As a novice to Rwanda, I find it to be fascinating. The genocide of 1994, which killed approximately 800,000 people (1/5th of the population!) in ten days by approximately 150,000 perpetrators(!) should have decimated the country for years to come. There should have been backlash, acting out, PTSD, mistrust, and more for quite a period of time to come.
But after twenty years, there is quite a different testimony. Consider this:
- Kigali is considered the cleanest city in all of Africa.
- Rwanda is considered the safest country in all of Africa.
- Per capita income has more than doubled since 2019 and is $2155; in 1990 it was $933. There is still a lot of poverty in Rwanda, with 55% of the population still below the poverty line, and 22% in severe multidimensional poverty.
- Health insurance is provided for all citizens at the low cost of $10/year. Infant mortality and death of children under the age of five has plummeted. Life expectancy went from 33.4 years in 1990 to 69 years in 2019.
- Public schooling is free and Rwanda boasts that 97% of children are in primary school, the highest in Africa. Expected years of schooling in 1990 were 5.7 years; in 2019, it was 11.2 years.
- They were one of the first countries to get rid of plastic bags.
- Electricity has been brought throughout the country.
- Rwanda has the highest proportion of women in government in the world. They now have the right to own property and keep an equal inheritance in a divorce.
Only 71 people were convicted by the UN tribunal for their role in the genocide. Most others confessed and went through the peace and reconciliation process, allowing them to process forgiveness, healing, and reintegration into society.
To discourage tribalism and identify as one nation of Rwandan people, the government introduced a new flag and new national anthem in 2001.
The World Bank measures the ease of doing business in countries around the world, and Rwanda ranks better than the US in a number of areas! Rwanda ranks at 29 out of 190 countries for the ease of doing business; #2 for registering property, #14 for protecting minority investors, and #35 for paying taxes.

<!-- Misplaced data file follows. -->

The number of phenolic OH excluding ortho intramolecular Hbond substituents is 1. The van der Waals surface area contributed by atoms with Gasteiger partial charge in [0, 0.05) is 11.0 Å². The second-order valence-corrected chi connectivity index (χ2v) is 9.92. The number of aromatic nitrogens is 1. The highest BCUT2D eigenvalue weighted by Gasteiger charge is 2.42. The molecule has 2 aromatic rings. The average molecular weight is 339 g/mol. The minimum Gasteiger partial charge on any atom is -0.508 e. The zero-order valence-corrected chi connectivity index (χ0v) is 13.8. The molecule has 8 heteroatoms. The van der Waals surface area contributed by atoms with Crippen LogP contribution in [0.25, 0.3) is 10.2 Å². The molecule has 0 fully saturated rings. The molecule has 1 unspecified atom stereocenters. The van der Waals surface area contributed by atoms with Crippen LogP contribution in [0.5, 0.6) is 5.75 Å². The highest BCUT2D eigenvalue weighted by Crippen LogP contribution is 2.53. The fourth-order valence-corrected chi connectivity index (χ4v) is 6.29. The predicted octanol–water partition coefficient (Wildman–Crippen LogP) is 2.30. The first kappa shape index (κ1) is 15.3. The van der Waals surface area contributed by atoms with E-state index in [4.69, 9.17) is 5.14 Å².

This work of rebuilding the nation spread also to the churches. In 2018, 6000 churches were closed for not meeting structural and pollution regulations (in many cases, sound pollution – churches competed to be the noisiest with their services). Many of these churches were able to reopen once they met the standards, but the message given was that churches need to be contributing to the flourishing of people, and not deceiving their congregations with misleading sermons. Pastors are now required to have a first degree in theology. We met with the bishop of the Pentecostal Church of Rwanda (pictured here), the largest evangelical denomination in the country, who had as one of his first duties to let go of 1000 pastors. Those critical of this work were quickly silenced by being reminded that the church was complicit in the genocide. Additionally, the church is criticized for not contributing to the flourishing of human life on earth, rather it promotes dependency and complacency. This is in part why the Pentecostal Church of Rwanda is interested in working with Discipling Marketplace Leaders.
Lots of great things. Lots of changes. Lots of challenges.
It is quite fascinating to think about why and how and who. So many countries continue to struggle with the aftereffects of various forms of devastation and the ability to move on seems illusive. How did these changes happen?
While what I know is extremely limited by only what I hear and read, I believe that President Kagame has articulated a very clear and critical message of resisting a dependency mentality, which has had an impact on how the government works (looking internally for change and development rather than externally), as well as how the average citizen works, not looking externally for assistance and development but looking internally for ways to contribute to Rwanda. President Kagame is quoted as saying, “We have understood for a long time that you can’t cure poverty without democracy. the only cure is through business, entrepreneurship, and innovation.” Forbes goes on to say this in the same article: “On a continent in which power tends to coagulate at the top and rarely spreads to regional and local levels, Rwanda preaches a gospel of free enterprise and private sector job creation.”
In contrast to countries who proclaim that, if elected, they will bring salvation and relief from misery (promoting dependency on government) and willing to sell out to foreign donors, this is a more healthy, Godly view of people, made in the image of God with the capacity to be co-creators with Him. This is not to say that there aren’t points of criticism about the who and the how and the when, and I’m aware of those criticisms. But the results are quite remarkable. It makes me want to live there for a while, just to watch and learn. I pray that there may be lasting peace, progress, and flourishing for all citizens in this country!